- Office of Attorney General Maura Healey
Media Contact for AG Healey Sues Trump Administration Over Illegal Attempt to Revoke States’ Authority to Set Strong Vehicle Emissions Standards
BOSTON — Massachusetts Attorney General Maura Healey today joined a coalition of 24 attorneys general and cities in suing the National Highway Traffic Safety Administration (NHTSA) over its illegal and environmentally-destructive new regulation seeking to preempt California’s stringent greenhouse gas emissions standards for new cars and trucks.
Massachusetts is one of 12 states that adopted these emissions standards as a key part of the state’s efforts to reduce pollution, protect public health, and fight climate change.
“After three years of shredding federal environmental rules, the Trump Administration is now attacking state policies that we need to protect public health and address the climate crisis,” said AG Healey. “This is an illegal assault on states’ rights and clean air that will damage the environment and put the health of our children, seniors, and all communities at risk. We are suing to challenge this destructive proposal.”
In new rules announced today, the U.S. Environmental Protection Agency (EPA) is revoking California’s long-held Clean Air Act authority to set its own standards for carbon emissions from vehicles, and NHTSA is declaring California and other states’ tailpipe pollution standards preempted by the Energy Policy and Conservation Act (EPCA), based on arguments repeatedly rejected by multiple courts. The lawsuit filed today in federal district court in the District of Columbia alleges that NHTSA’s preemption regulation exceeds its authority and ignores Congress’ careful and repeated preservation of California’s own strict standards—and Massachusetts’ and other states’ authority to adopt those standards.
The Clean Air Act authorizes California to apply for a waiver from EPA to set its own limits on tailpipe pollution that are more stringent than the federal standards, and other states are authorized to adopt those same standards for new cars and trucks sold within their state. EPA must approve the waiver, unless it makes certain findings. Over the past 50 years, EPA has granted 100 waivers for California standards. AG Healey has joined attorneys general from California and other states that follow California’s standards in vowing to fight EPA’s revocation of California’s waiver.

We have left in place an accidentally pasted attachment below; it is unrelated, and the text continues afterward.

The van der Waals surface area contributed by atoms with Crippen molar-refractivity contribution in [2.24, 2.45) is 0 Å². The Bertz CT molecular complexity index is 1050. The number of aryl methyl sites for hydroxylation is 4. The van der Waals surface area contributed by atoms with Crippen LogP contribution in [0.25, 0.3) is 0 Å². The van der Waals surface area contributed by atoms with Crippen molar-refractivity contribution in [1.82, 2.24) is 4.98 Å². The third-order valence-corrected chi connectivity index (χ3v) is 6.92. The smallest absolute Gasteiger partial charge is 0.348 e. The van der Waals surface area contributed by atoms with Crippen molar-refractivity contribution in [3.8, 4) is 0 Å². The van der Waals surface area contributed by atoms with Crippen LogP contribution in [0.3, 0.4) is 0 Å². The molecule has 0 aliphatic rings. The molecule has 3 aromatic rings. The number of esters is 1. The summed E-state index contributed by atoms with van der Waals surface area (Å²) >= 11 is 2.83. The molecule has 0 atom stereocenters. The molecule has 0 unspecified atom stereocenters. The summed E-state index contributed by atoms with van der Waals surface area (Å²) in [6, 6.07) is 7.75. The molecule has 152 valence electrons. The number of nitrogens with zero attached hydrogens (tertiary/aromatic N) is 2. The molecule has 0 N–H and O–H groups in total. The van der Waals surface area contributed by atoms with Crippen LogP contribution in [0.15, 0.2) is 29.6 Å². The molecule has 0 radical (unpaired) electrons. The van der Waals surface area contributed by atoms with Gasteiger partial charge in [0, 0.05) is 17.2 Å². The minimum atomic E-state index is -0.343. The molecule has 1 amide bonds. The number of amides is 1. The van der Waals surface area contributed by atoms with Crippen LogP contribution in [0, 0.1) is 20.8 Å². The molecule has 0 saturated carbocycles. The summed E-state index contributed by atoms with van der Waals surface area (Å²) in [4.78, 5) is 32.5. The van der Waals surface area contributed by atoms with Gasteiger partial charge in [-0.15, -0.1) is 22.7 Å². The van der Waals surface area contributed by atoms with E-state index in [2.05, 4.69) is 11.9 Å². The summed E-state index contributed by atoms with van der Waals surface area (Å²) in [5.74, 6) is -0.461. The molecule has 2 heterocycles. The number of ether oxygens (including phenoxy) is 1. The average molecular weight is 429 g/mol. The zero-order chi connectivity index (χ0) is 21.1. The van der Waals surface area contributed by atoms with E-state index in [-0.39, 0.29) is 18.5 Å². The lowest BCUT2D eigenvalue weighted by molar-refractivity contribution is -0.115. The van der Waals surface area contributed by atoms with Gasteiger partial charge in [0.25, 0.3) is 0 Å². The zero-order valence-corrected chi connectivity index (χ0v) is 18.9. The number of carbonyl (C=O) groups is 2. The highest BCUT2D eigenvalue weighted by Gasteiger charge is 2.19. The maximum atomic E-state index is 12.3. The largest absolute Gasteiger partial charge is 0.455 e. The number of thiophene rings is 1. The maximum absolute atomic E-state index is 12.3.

Massachusetts and the other 11 states that follow California’s standards, in whole or in part, are home to 74 million people or approximately one-quarter of the country’s population. These states consume more than 28 billion gallons of gas annually, approximately one-fifth of the national total.
The rules announced today also threaten Massachusetts’ ability to meet the requirements of the state’s Global Warming Solutions Act, which mandates that the Commonwealth reduce climate-warming emissions 80 percent below 1990 levels by 2050.
Today’s announcement by the Trump Administration is the first step in its broader multi-pronged effort to roll back the federal clean car standards that EPA, NHTSA, and the California Air Resources Board established in 2010 with the agreement of automakers. Those standards limit greenhouse gas emissions from model year 2012-2025 cars and trucks. In August 2018, EPA and NHTSA proposed to freeze those standards for at least six years, resulting in Americans spending billions of dollars more on gas.
Today’s lawsuit asks the court to strike down NHTSA’s preemption regulation as unlawful on the basis that the agency:
- Lacks the authority to decree what the EPCA does or does not preempt;
- Pretends that a conflict exists between two sets of rules, California’s emissions standards and federal standards, which have co-existed for years;
- Willfully misreads EPCA as preempting state emission standards it explicitly directed NHTSA to account for, and as implicitly repealing portions of the Clean Air Act;
- Ignores the authority and intent of Congress, which has repeatedly reaffirmed and embraced California’s authority over the last four decades;
- Disregards the role these standards play in helping California and other states meet National Ambient Air Quality Standards; and,
- Ignores the National Environmental Policy Act by failing to assess or analyze the damage that the agency’s preemption regulation will inflict on the environment and public health.
Joining AG Healey in filing today’s lawsuit are the attorneys general of California, Colorado, Connecticut, Delaware, Hawaii, Illinois, Maine, Maryland, Michigan, Minnesota, Nevada, New Jersey, New Mexico, New York, North Carolina, Oregon, Pennsylvania, Rhode Island, Vermont, Virginia, Washington, Wisconsin, and the District of Columbia, as well as the Cities of Los Angeles and New York.